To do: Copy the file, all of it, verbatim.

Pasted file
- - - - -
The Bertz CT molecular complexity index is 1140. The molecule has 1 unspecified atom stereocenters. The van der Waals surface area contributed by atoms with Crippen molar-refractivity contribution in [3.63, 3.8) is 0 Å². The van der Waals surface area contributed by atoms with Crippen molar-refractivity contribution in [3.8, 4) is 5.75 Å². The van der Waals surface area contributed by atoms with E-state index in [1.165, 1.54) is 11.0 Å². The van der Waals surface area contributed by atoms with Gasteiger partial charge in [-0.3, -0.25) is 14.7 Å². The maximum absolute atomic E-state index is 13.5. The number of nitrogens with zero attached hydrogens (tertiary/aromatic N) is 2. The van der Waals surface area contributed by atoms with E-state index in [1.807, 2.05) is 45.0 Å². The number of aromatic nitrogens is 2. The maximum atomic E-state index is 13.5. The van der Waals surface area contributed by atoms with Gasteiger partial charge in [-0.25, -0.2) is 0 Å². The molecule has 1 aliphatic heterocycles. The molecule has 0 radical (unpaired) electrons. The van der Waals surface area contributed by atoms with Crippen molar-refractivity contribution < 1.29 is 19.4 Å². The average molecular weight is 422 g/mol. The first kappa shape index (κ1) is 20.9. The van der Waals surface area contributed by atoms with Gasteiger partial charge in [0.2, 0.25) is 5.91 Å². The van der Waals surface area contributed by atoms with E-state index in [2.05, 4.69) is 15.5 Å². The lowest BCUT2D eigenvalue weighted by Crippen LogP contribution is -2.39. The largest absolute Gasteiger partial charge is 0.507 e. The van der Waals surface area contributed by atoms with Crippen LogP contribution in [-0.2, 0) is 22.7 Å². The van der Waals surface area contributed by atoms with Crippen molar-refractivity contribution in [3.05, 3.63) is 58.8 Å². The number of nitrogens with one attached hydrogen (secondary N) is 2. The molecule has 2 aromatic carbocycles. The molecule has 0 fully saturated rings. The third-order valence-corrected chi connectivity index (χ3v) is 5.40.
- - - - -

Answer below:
The Bertz CT molecular complexity index is 1140. The molecule has 1 unspecified atom stereocenters. The van der Waals surface area contributed by atoms with Crippen molar-refractivity contribution in [3.63, 3.8) is 0 Å². The van der Waals surface area contributed by atoms with Crippen molar-refractivity contribution in [3.8, 4) is 5.75 Å². The van der Waals surface area contributed by atoms with E-state index in [1.165, 1.54) is 11.0 Å². The van der Waals surface area contributed by atoms with Gasteiger partial charge in [-0.3, -0.25) is 14.7 Å². The maximum absolute atomic E-state index is 13.5. The number of nitrogens with zero attached hydrogens (tertiary/aromatic N) is 2. The van der Waals surface area contributed by atoms with E-state index in [1.807, 2.05) is 45.0 Å². The number of aromatic nitrogens is 2. The maximum atomic E-state index is 13.5. The van der Waals surface area contributed by atoms with Gasteiger partial charge in [-0.25, -0.2) is 0 Å². The molecule has 1 aliphatic heterocycles. The molecule has 0 radical (unpaired) electrons. The van der Waals surface area contributed by atoms with Crippen molar-refractivity contribution < 1.29 is 19.4 Å². The average molecular weight is 422 g/mol. The first kappa shape index (κ1) is 20.9. The van der Waals surface area contributed by atoms with Gasteiger partial charge in [0.2, 0.25) is 5.91 Å². The van der Waals surface area contributed by atoms with E-state index in [2.05, 4.69) is 15.5 Å². The lowest BCUT2D eigenvalue weighted by Crippen LogP contribution is -2.39. The largest absolute Gasteiger partial charge is 0.507 e. The van der Waals surface area contributed by atoms with Crippen LogP contribution in [-0.2, 0) is 22.7 Å². The van der Waals surface area contributed by atoms with Crippen molar-refractivity contribution in [3.05, 3.63) is 58.8 Å². The number of nitrogens with one attached hydrogen (secondary N) is 2. The molecule has 2 aromatic carbocycles. The molecule has 0 fully saturated rings. The third-order valence-corrected chi connectivity index (χ3v) is 5.40.